Why We Trust Our Bible
Discover why we can trust the Bible.
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About this Class
The uniqueness and authority of the Bible are always under attack. Professors and writers are claiming that Jesus never existed, Jesus never claimed to be God, the early church changed the basic preaching of Jesus, books were left out of the Bible, the copies of the Bible that have come down through the centuries are hopelessly corrupt, and how can you trust your translation where there are so many? This class walks you through the process of how we received our Bible and why we can trust it.
In the historical Jesus debate, some scholars actually question whether Jesus even lived. How can we show that he did live using sources other than the Bible and the writing of the early Church Fathers?
Some liberal scholars argue that because the stories of Jesus were first told by word of mouth, and since memory is faulty, that we cannot trust the gospel witness to Jesus. Dr. Bock discusses three views of orality and why the "informal controlled" model of the Bedouins best parallels the gospels and argues for the authenticity of their accounts. He also shows why the supposed "time gap" between Jesus living and the writing of the accounts is only a few years due to the wintess of Paul, and not decades as some propose.
When the authenticity of the gospels is questioned due to faulty human memory. Some people claim that since we do not know for sure who wrote the gospels, we cannot trust their message. Others argue that there is nothing special about presenting Jesus as a common miracle worker. In this session, Dr. Bock answers each of these charges.
Scholarship has created a series of rules they use to judge the authenticity of a gospel passage. Dr. Bock critiques those rules and shows how they still can argue for the authenticity of the core events of the gospel message.
Dr. Bock looks at two key events in the gospels, Jesus' trial and the resurrection. Using the rules of scholarship, he shows that even by those standards these events are authentic.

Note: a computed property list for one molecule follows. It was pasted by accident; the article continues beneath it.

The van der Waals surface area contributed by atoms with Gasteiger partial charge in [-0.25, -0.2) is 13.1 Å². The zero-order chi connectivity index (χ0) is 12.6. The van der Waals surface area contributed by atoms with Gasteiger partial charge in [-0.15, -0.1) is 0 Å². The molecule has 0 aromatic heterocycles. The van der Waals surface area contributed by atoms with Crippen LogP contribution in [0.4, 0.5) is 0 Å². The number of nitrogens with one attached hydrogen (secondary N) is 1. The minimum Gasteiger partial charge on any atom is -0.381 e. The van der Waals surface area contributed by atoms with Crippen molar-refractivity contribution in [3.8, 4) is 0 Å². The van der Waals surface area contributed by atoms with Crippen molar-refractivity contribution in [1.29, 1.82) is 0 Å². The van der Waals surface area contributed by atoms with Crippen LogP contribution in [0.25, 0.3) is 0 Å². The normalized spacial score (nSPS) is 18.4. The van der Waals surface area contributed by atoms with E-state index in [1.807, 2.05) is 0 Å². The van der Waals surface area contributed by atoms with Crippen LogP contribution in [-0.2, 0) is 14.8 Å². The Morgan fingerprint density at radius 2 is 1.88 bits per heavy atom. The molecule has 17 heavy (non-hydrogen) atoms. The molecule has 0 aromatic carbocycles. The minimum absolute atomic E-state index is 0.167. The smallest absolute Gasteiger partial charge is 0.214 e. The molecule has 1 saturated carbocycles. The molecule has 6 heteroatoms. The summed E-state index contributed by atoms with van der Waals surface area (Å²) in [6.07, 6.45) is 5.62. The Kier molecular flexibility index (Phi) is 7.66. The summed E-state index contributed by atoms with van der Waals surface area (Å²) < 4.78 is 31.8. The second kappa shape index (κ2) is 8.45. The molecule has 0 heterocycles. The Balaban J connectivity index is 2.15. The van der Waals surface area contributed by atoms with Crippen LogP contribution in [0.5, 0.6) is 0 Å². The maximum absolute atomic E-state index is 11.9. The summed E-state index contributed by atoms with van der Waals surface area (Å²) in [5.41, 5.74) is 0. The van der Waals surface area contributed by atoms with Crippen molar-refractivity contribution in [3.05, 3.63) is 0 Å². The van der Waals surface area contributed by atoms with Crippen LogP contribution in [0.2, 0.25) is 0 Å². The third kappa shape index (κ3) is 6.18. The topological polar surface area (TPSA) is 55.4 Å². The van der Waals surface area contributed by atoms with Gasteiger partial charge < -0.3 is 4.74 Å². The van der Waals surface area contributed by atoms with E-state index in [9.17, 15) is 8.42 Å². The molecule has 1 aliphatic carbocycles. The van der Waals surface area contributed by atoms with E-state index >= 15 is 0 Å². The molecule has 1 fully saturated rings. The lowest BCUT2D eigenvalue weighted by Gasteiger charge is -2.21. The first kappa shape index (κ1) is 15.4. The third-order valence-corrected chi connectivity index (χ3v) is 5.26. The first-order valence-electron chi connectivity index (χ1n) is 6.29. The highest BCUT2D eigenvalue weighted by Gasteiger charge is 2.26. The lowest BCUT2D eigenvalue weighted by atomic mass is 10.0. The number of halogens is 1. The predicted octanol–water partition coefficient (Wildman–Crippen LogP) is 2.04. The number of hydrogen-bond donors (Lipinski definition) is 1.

Dr. Blomberg begins by introducing the issue of the historical reliability of the New Testament documents, focusing on Dan Brown and some of the other recent "discoveries." He will cover 12 truths agreed upon except by the most liberal theologians.
Would the gospel writers have wanted to preserve accurate history? Why are there four Gospels, with all the similarities and differences?
Seven questions and Dr. Blomberg's answers.
Reasons 7 - 9.
10. Non-Christian testimony to Jesus. 11. Archaeology. 12. Testimony of other early Christian Writers. Dr. Blomberg concludes with a powerful discussion of three ways to believe, and what is the relationship between faith and reason.
Final nine questions from the audience.
Discussion about whether books are in the canon because they are authoritative or they are authoritative because they are in the canon. Has God given us a structure to know which books should be in the canon?
Canonical models are different ways of explaining the process used to determine which books should be included in the canon of Scripture.
The historically-determined model emphasizes the historical background of the books to determine if they are included in the canon.
The purpose of the self-authenticating model is to authenticate the canon without undermining its authority. If something is an ultimate authority, you can’t demonstrate it without using it.
A “defeater” is an idea that undermines your confidence in knowing something.
Covenants in the Old Testament were often written to record them. The apostles saw themselves as agents of the New Covenant established by Jesus.
Corporate reception means that the books of the canon are accepted by the Church.
Corpora. Christians copied, read and taught from books and used them in great numbers. They were made to be easily read in public.
Eusebius describes 4 types of books: accepted, disputed, rejected heretical.